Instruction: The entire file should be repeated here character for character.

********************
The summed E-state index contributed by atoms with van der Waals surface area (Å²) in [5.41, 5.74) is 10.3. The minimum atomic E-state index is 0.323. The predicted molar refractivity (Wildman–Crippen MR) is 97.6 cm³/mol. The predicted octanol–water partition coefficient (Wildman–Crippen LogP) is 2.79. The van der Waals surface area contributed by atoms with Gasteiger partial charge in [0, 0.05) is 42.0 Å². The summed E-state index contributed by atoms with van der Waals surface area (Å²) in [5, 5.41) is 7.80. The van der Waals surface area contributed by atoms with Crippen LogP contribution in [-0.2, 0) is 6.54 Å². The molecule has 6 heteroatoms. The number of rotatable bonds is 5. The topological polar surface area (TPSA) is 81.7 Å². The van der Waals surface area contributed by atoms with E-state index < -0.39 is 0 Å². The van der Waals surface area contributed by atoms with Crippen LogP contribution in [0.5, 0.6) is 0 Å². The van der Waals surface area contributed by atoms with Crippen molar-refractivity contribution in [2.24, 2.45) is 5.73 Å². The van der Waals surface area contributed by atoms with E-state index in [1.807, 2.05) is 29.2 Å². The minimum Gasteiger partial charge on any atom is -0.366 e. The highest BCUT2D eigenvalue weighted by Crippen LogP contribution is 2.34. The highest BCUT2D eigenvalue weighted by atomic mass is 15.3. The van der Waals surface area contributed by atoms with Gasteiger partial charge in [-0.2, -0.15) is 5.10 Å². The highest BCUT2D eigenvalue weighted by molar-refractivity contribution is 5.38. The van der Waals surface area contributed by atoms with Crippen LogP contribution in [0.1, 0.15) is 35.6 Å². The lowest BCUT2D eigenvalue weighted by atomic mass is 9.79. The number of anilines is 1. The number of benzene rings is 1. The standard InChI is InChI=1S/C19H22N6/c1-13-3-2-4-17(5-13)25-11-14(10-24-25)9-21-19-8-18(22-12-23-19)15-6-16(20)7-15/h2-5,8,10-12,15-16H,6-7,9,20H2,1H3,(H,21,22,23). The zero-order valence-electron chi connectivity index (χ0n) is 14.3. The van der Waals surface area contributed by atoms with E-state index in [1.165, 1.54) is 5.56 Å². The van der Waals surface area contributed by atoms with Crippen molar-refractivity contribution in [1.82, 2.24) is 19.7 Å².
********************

The summed E-state index contributed by atoms with van der Waals surface area (Å²) in [5.41, 5.74) is 10.3. The minimum atomic E-state index is 0.323. The predicted molar refractivity (Wildman–Crippen MR) is 97.6 cm³/mol. The predicted octanol–water partition coefficient (Wildman–Crippen LogP) is 2.79. The van der Waals surface area contributed by atoms with Gasteiger partial charge in [0, 0.05) is 42.0 Å². The summed E-state index contributed by atoms with van der Waals surface area (Å²) in [5, 5.41) is 7.80. The van der Waals surface area contributed by atoms with Crippen LogP contribution in [-0.2, 0) is 6.54 Å². The molecule has 6 heteroatoms. The number of rotatable bonds is 5. The topological polar surface area (TPSA) is 81.7 Å². The van der Waals surface area contributed by atoms with E-state index < -0.39 is 0 Å². The van der Waals surface area contributed by atoms with Crippen LogP contribution in [0.5, 0.6) is 0 Å². The van der Waals surface area contributed by atoms with Crippen molar-refractivity contribution in [2.24, 2.45) is 5.73 Å². The van der Waals surface area contributed by atoms with E-state index in [1.807, 2.05) is 29.2 Å². The minimum Gasteiger partial charge on any atom is -0.366 e. The highest BCUT2D eigenvalue weighted by Crippen LogP contribution is 2.34. The highest BCUT2D eigenvalue weighted by atomic mass is 15.3. The van der Waals surface area contributed by atoms with Gasteiger partial charge in [-0.2, -0.15) is 5.10 Å². The highest BCUT2D eigenvalue weighted by molar-refractivity contribution is 5.38. The van der Waals surface area contributed by atoms with Crippen LogP contribution in [0.1, 0.15) is 35.6 Å². The lowest BCUT2D eigenvalue weighted by atomic mass is 9.79. The number of anilines is 1. The number of benzene rings is 1. The standard InChI is InChI=1S/C19H22N6/c1-13-3-2-4-17(5-13)25-11-14(10-24-25)9-21-19-8-18(22-12-23-19)15-6-16(20)7-15/h2-5,8,10-12,15-16H,6-7,9,20H2,1H3,(H,21,22,23). The zero-order valence-electron chi connectivity index (χ0n) is 14.3. The van der Waals surface area contributed by atoms with E-state index in [1.165, 1.54) is 5.56 Å². The van der Waals surface area contributed by atoms with Crippen molar-refractivity contribution in [1.82, 2.24) is 19.7 Å².